Without notice, you have been bound by the words of your mouth, taken as vows in your childhood. My dear friend, this has caused you woundings which are so deep, even you do not know from whence they came. When you fail to measure up to such things, it brings upon you guilt, condemnation, shame, a sense of failure, and ultimately self rejection. Some of these vows you accepted to become responsible for another, when you were much too young to take such a responsibility! You were destined to fail simply because this was much too much for any human being to carry, let alone a child. Other vows were spoken that for as long as you lived, you would never … Yes, that is a common vow spoken in deep emotion, with life long cords. Other vows were self imposed labels of failure and calling yourself names. Loose yourself from such words, confess them to Me and to another and break their hold upon yourself.
Ecclesiastes 5:2-5 NKJV Do not be rash with your mouth, And let not your heart utter anything hastily before God. For God is in heaven, and you on earth; Therefore let your words be few. For a dream comes through much activity, And a fool’s voice is known by his many words. When you make a vow to God, do not delay to pay it; For He has no pleasure in fools. Pay what you have vowed — Better not to vow than to vow and not pay.
Some Personal Comments
I am now 90 years old as of this writing in 2023. I was born-again in October 1962 at the age of 30. When I turned 30, I thought, life would be all downhill and devoid of meaning from then on!
So much has changed in the ensuing years! But two childhood events had a lasting, unconscious, influence on my life. My dad was a successful as high school coach and outdoors man who loved hunting pheasants and geese. Somehow as a boy developed a feeling that I was a sissy and not worthy of my father's approval. (See my article on Sissies.) Back then the culture of out nation was as different from was night and day! The opposite of Sissy was Tomboy, when referring to an over-confident girl. "Stud" back then referred to a self-confident guy, kinda like our word "macho" now.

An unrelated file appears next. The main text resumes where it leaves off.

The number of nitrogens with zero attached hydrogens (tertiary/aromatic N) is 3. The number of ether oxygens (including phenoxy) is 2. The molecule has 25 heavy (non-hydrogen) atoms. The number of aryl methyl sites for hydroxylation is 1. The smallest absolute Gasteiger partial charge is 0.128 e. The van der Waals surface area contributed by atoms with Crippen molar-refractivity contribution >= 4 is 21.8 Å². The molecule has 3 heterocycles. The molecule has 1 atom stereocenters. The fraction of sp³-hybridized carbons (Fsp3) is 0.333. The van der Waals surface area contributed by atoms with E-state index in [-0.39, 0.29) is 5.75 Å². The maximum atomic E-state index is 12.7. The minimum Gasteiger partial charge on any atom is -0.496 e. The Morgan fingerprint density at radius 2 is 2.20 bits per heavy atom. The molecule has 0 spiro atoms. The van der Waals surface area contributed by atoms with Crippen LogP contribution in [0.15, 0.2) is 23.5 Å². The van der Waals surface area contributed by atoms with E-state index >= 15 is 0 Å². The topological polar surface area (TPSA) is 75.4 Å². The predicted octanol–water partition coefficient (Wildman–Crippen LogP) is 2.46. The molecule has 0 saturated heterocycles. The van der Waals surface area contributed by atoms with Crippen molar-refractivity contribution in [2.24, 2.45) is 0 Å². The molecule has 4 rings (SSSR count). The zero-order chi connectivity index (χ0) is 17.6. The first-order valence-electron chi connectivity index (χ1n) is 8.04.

In my childhood, our family moved from Shoshone, Idaho, where I was born, to Idaho Falls, and then to Boise. There I had a paper route, and attended the Sixth Grade on the outskirts of town. Then came a cascade of life-changing events. First, our mother (Audrey) told my sister Susanne and me that she was pregnant, but had high blood pressure and failing kidneys. She chose to get an abortion (Abortion was shocking back then, even scandalous.) Next she said that our dad had been unfaithful and had been sleeping with his second cousin. My sister and I were incredulous, but our mother announced she was taking us to live with her parents in their tiny house just south of San Diego.
We arrived in San Diego in the summer of 1944--I was 12 years old. To make ends meet, our mom got a job as a receptionist at North Island Naval Air Station. There she met a married enlisted man, named John. I liked him a lot and wished he were my dad. When he was discharged from the Navy and heading home to his wife and kids, my mother said she wished they had met sooner. What good was it to see the true meaning of love and then die? Right away I saw how miserable my mom had been married to my dad.